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Relax… while we detail the buying costs in Spain
Buying costs in Spain – Who Pays What
Buying costs in Spain are relatively high. Therefore, when you are calculating your budget allow at least 10% to cover the taxes and fees for which the buyer is responsible. These are: property transfer tax, legal fees, notary and registry fees. However, it’s best to think about 10% as the minimum. Depending on the region it could be as much as 3% higher because the property transfer tax is set by autonomous regions, not by central government. As a result be prepared for variations. For example, the property transfer tax on a €350,000 purchase in Andalucía is €28,000 while in Cataluña it’s €35,000. The reason? Cataluña has a flat rate of 10% but in contrast, in Andalucía the lowest rate on a sliding scale, for purchases under €400,000, is 8%.
And it gets worse. If you are taking a Spanish mortgage the total buying costs will be even higher, taking the total cost to a minimum 13%.
Buying costs in Spain – New Builds
Stamp duty is paid on new properties but it is regionally variable. For example, in Andalucía it is currently 1.2%. In contrast, it is 1.5% in the Costa Blanca region. However, IVA (VAT) is also payable for new property and that is currently 10% on residential properties across the country, with the exception of the Canary Islands. There the ICIG applies and it is 7% on new property. Meanwhile, IVA rises to 21% in respect of commercial properties and plots of land.
Buying costs in Spain – Resales
Buying costs in Spain are different in the case of resale property. If you are buying a resale then there is no IVA on the transaction. However, the property transfer tax is a bit of a killer. As already mentioned, this tax varies by region and can be as low as 4% in the Baque region or as high as 10% in the Valencia region. The locations listed below are those most popular with overseas buyers. In addition, they are where about 65% of all property transactions in Spain take place.
The property transfer tax in Madrid is a flat 6%, one of the lowest rates in Spain. It was lowered from 10% during the recession to stimulate the market. At this level, it is one of the few places in Spain where it is possible to keep buying costs below 10%. However, if you buy with a mortgage your total costs will go above 10%.
Andalucía operates a sliding scale between 8% and 10%. The price bands are as follows:
- 8% on purchases up to €399,999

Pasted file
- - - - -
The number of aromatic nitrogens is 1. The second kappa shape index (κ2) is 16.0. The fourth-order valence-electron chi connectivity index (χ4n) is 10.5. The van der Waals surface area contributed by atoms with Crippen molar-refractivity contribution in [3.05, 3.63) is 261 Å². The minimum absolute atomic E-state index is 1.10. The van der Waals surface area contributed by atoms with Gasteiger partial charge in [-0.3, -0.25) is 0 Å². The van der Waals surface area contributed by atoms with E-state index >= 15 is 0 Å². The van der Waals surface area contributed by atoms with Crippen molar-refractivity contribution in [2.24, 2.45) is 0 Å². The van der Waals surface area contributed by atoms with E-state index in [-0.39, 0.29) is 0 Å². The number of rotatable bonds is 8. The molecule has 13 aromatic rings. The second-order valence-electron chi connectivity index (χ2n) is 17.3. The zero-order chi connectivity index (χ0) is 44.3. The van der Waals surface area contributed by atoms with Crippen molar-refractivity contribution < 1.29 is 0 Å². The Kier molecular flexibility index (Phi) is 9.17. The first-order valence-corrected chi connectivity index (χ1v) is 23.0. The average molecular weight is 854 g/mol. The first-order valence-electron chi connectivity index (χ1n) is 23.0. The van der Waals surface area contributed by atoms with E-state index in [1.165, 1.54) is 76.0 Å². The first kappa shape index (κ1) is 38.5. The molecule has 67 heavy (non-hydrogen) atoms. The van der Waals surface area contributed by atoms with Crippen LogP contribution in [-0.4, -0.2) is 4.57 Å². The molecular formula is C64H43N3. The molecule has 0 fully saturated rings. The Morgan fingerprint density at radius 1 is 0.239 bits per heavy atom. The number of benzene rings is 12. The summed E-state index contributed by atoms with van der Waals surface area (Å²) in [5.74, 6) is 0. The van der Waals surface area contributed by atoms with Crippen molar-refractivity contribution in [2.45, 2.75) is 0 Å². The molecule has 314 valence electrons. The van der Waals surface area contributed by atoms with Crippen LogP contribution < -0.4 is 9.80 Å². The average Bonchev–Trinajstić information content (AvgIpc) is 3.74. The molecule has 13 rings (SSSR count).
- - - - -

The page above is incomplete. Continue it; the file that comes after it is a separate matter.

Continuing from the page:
- On purchases above €400,000, 8% is paid to €400,000 then it rises to 9% between €400,000 an €699,999
- 10% is the rate for any amount over €700,000
Mallorca also operates a sliding scale. Again, it starts at 8% on purchases under €400,000. However, the 9% rate stops at €599,999 and the 10% rate kicks in at €600,000.
Cataluña, Valencia and the Costa Blanca
These regions have a flat rate 10% property transfer tax.
The Canary Islands
The flat rate of property transfer tax is currently 6.5% in the Canary Islands
Notary, Registry and Legal Fees
In addition, you will have your own legal fees. Of course, these can be negotiated and I don’t like to see my clients pay more than 1.5% in the current climate and I expect it to be less. Buyers are also responsible for registry and notary fees for which you should estimate at 0.5% of the property’s value.
Buying costs in Spain – the seller’s tax
There is one more tax, the plusvalía, but this is the seller’s responsibility. It is a municipal tax levied on the increased value of land since the previous sale. It has nothing to do with the bricks and mortar. The law is very clear – it is a tax on the seller. However, in the past it was common for it to be dumped on the buyer, particularly in the case of new properties bought from a developer. Do not agree to this. In addition, this tax could amount to many thousands of euros if the current seller has owned for many years during which time land values have increased substantially,. Therefore, it is essential that everyone knows right from the outset that the seller is going to pay it.
One other cost that will increase the 10% I estimated above, by perhaps another 3%, is the extra charges that apply when you take out a mortgage. One way this amount can be reduced is to take over an existing mortgage if there is one Although it won’t get rid of it altogether it will reduce it. Assuming the previous owner’s mortgage is common practice in Spain although it is not a foregone conclusion. In addition, the bank reserves the right to renegotiate the terms.
In conclusion, if you have a total budget of €300,000 to cover everything the amount you have available for the property is a maximum of €270,000 or €260,000 if you are buying with a mortgage. Getting to know in advance what the buying costs in Spain are means you can budget properly and avoid unpleasant surprises.
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